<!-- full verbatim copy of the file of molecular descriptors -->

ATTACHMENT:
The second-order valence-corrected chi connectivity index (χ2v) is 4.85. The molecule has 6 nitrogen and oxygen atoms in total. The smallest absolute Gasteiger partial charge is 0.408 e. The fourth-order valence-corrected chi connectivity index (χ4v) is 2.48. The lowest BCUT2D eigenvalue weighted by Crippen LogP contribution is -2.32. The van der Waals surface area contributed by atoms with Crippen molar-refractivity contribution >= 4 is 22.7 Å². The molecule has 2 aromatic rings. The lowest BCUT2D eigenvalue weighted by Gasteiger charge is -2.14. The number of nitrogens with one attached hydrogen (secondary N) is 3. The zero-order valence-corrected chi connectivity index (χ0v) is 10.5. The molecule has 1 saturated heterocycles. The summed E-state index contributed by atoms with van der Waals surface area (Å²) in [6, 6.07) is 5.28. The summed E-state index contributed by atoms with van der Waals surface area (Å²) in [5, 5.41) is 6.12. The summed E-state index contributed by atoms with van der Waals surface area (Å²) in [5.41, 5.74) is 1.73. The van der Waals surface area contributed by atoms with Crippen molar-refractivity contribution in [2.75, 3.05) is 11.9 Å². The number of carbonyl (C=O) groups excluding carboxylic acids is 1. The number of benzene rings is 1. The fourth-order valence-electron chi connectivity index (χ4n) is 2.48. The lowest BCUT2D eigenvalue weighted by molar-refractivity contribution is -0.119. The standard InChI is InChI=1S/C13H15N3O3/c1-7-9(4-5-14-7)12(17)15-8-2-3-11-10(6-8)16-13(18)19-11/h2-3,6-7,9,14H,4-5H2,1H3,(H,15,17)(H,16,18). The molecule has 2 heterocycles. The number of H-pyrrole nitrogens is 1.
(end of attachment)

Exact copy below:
The second-order valence-corrected chi connectivity index (χ2v) is 4.85. The molecule has 6 nitrogen and oxygen atoms in total. The smallest absolute Gasteiger partial charge is 0.408 e. The fourth-order valence-corrected chi connectivity index (χ4v) is 2.48. The lowest BCUT2D eigenvalue weighted by Crippen LogP contribution is -2.32. The van der Waals surface area contributed by atoms with Crippen molar-refractivity contribution >= 4 is 22.7 Å². The molecule has 2 aromatic rings. The lowest BCUT2D eigenvalue weighted by Gasteiger charge is -2.14. The number of nitrogens with one attached hydrogen (secondary N) is 3. The zero-order valence-corrected chi connectivity index (χ0v) is 10.5. The molecule has 1 saturated heterocycles. The summed E-state index contributed by atoms with van der Waals surface area (Å²) in [6, 6.07) is 5.28. The summed E-state index contributed by atoms with van der Waals surface area (Å²) in [5, 5.41) is 6.12. The summed E-state index contributed by atoms with van der Waals surface area (Å²) in [5.41, 5.74) is 1.73. The van der Waals surface area contributed by atoms with Crippen molar-refractivity contribution in [2.75, 3.05) is 11.9 Å². The number of carbonyl (C=O) groups excluding carboxylic acids is 1. The number of benzene rings is 1. The fourth-order valence-electron chi connectivity index (χ4n) is 2.48. The lowest BCUT2D eigenvalue weighted by molar-refractivity contribution is -0.119. The standard InChI is InChI=1S/C13H15N3O3/c1-7-9(4-5-14-7)12(17)15-8-2-3-11-10(6-8)16-13(18)19-11/h2-3,6-7,9,14H,4-5H2,1H3,(H,15,17)(H,16,18). The molecule has 2 heterocycles. The number of H-pyrrole nitrogens is 1.